Multiple discussions I’ve had with friends over the last few weeks form the basis of why I write this post – which as a whole is directed at fellow young adults and at teenagers coming up to this point in their lives. As a young adult, I have personally, deeply struggled and had to come to terms with the fact that my future is going to be bigger and better with God at the fore, with Him at the lead and with His purpose on the horizon – even when there are times where His purposes don’t align with mine. As time has gone on, I have been slowly but surely learning lessons on the plans of God who in His sovereignty purposes all things for good.
Many young adults I know (and this includes me also) are getting to the end of our university degrees and realising that maybe I don’t want to do this after all. Maybe I don’t want to do accounting. Maybe I don’t want to teach full time. Maybe I don’t want to be a scientist. Aside from the massive debt we are left with, there’s nothing wrong with changing our minds on where we want our lives to head, especially because sometimes, the things we study can easily translate over into where God is leading us.
Coming through school, I always wanted to do science. At first, I wanted it to be marine biologist. By the end of school, I wanted to do biology and by the end of university, I wanted to be a conservation biologist and fully intended to find work as one. When I finished my bachelor of science in biological science in 2014, I became a qualified biologist. However, it was 2013 that I first started becoming interested in mission and had it not been for my parents, would have thrown in the towel on the bachelor of science to go to bible college.
In October 2014, I got employment as a graduate water quality consultant. A biological scientist doing a job more suited to an environmental scientist. The reason I share this little piece of information is this: although I was intentional and passionate about conservation science, everything fit directly into place for me to work as a water quality consultant.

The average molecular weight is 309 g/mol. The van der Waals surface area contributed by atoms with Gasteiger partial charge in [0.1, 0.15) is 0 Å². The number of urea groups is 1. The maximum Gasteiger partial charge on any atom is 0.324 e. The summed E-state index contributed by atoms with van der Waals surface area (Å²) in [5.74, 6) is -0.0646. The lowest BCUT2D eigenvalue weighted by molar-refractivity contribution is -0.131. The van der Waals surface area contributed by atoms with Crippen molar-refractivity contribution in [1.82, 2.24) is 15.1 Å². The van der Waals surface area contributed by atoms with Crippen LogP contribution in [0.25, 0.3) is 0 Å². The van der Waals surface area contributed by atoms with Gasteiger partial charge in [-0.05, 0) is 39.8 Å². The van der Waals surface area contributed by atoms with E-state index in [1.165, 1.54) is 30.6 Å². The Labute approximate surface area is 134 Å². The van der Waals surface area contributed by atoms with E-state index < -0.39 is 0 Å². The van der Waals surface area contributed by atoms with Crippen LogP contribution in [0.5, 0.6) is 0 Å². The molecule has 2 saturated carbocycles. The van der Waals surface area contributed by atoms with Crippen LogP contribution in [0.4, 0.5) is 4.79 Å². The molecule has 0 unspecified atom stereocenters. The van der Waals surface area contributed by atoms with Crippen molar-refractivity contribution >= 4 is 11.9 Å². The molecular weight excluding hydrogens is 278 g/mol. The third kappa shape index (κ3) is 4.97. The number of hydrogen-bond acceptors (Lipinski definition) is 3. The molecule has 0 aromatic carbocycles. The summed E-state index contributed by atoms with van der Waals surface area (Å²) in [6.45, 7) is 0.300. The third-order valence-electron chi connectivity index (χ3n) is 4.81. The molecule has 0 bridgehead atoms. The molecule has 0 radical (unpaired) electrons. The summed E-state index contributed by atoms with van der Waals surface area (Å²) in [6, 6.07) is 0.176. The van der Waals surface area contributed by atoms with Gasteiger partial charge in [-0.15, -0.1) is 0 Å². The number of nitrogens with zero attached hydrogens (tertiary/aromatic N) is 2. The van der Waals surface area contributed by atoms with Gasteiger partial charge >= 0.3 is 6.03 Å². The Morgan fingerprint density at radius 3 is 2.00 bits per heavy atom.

Why do I think everything has worked out in this way? In reality, conservation science is mostly useless when it comes to most currently developing countries. In retrospect, knowledge and skills on water quality are essential for my own health and safety and the health and safety of others when it comes to the majority of places in this world where missions work focuses and represents a pretty good starting place for an avenue in sharing the truth about Jesus.
The question that passes through each of our minds at this age is this: “what is God calling me to do?” The truth of the matter is God’s plans are quite hidden from us. We don’t really know exactly what our life is meant to be spent doing. We know that we’re unlikely to be hearing an audible voice, see a flash of light or have a donkey speak to us. We’re unlikely to have any signs and wonders directing us. I know for me, my intention to go into ministry has been formed over a long period of time, shaped and molded by God. I’ve never heard an audible voice, gotten any direction outside of “Go therefore..” in Matthew 28. Instead, I’ve been faced with a quiet certainty and assurance, seen my passion and understanding deepen.
When it comes down to it, I am certain that where God leads in His bigger picture and better plan for us will inextricably be tied to our unique giftings granted to us by Him. An article by desiringGod.org called “Graduates, what is God calling you to do?” talks about these 4 points (summarised) on how to discern calling.
1) Consider your unique giftings – what have you been gifted with by God? Knowing what you are good at and what you enjoy is an important aspect of what God is going to lead us into.
2) Assess your aptitude with your giftings – how gifted are you in them? We all have different levels of giftings, and God tells us to use our gifts in accordance with the measure He gives them to us (Romans 12:3).
3) Weigh the mixture of your giftings – what is the sum total and mixture of these? It’s the mixture of our giftings that make us competent in different areas, and this mixture is more important then any single gifting.
4) Survey the opportunities in front of you – what opportunities are there which best fit the mixture of giftings you’ve been given?
As humans, we make all kinds of plans. We like to plan out our lives, our marriages, our homes. We plan out our vocation for the next 30 years, thinking we’re the one’s in control. Proverbs 19:21 tell us that “Many are the plans in the mind of a man, but it is the purpose of the Lord that will stand.” It’s the purpose of God that will prevail.
We forget that the plan of God is bigger and better. We forget He has our best in mind, works all things for our good and for His glory. In the gospel of Luke, Luke begins with his note to Theophilus, writing the account of the gospel because “it seemed good to me also..” (Luke 1:3). Just because we have no audible voice, no donkey speaking, no flash of light or angel from heaven speaking to us, we can be sure that Christ is directing us, in seeming unspectacular ways.